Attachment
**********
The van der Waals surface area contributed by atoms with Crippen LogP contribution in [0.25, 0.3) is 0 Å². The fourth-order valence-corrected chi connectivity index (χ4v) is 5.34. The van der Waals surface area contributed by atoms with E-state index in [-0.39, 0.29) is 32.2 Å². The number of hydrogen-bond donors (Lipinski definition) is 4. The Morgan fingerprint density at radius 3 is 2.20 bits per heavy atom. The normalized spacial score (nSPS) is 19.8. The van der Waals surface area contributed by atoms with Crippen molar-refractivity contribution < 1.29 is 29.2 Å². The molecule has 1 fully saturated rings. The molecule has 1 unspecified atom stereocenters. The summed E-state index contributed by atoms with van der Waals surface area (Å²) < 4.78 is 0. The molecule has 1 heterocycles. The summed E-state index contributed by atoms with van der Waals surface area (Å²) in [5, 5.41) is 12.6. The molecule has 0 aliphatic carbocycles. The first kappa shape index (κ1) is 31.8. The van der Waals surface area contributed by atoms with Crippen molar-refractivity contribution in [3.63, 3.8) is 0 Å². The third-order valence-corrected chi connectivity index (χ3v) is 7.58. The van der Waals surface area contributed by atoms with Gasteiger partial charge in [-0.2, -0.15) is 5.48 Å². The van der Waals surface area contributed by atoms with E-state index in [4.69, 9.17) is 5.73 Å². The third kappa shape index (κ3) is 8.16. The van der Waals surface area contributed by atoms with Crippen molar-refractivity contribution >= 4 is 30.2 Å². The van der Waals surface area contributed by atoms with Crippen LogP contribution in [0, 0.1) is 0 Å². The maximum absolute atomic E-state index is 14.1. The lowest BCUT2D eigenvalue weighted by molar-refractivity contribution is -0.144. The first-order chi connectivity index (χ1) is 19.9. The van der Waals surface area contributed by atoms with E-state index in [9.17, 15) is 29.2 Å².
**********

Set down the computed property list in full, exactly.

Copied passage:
The van der Waals surface area contributed by atoms with Crippen LogP contribution in [0.25, 0.3) is 0 Å². The fourth-order valence-corrected chi connectivity index (χ4v) is 5.34. The van der Waals surface area contributed by atoms with E-state index in [-0.39, 0.29) is 32.2 Å². The number of hydrogen-bond donors (Lipinski definition) is 4. The Morgan fingerprint density at radius 3 is 2.20 bits per heavy atom. The normalized spacial score (nSPS) is 19.8. The van der Waals surface area contributed by atoms with Crippen molar-refractivity contribution < 1.29 is 29.2 Å². The molecule has 1 fully saturated rings. The molecule has 1 unspecified atom stereocenters. The summed E-state index contributed by atoms with van der Waals surface area (Å²) < 4.78 is 0. The molecule has 1 heterocycles. The summed E-state index contributed by atoms with van der Waals surface area (Å²) in [5, 5.41) is 12.6. The molecule has 0 aliphatic carbocycles. The first kappa shape index (κ1) is 31.8. The van der Waals surface area contributed by atoms with Crippen molar-refractivity contribution in [3.63, 3.8) is 0 Å². The third-order valence-corrected chi connectivity index (χ3v) is 7.58. The van der Waals surface area contributed by atoms with Gasteiger partial charge in [-0.2, -0.15) is 5.48 Å². The van der Waals surface area contributed by atoms with E-state index in [4.69, 9.17) is 5.73 Å². The third kappa shape index (κ3) is 8.16. The van der Waals surface area contributed by atoms with Crippen molar-refractivity contribution >= 4 is 30.2 Å². The van der Waals surface area contributed by atoms with Crippen LogP contribution in [0, 0.1) is 0 Å². The maximum absolute atomic E-state index is 14.1. The lowest BCUT2D eigenvalue weighted by molar-refractivity contribution is -0.144. The first-order chi connectivity index (χ1) is 19.9. The van der Waals surface area contributed by atoms with E-state index in [9.17, 15) is 29.2 Å².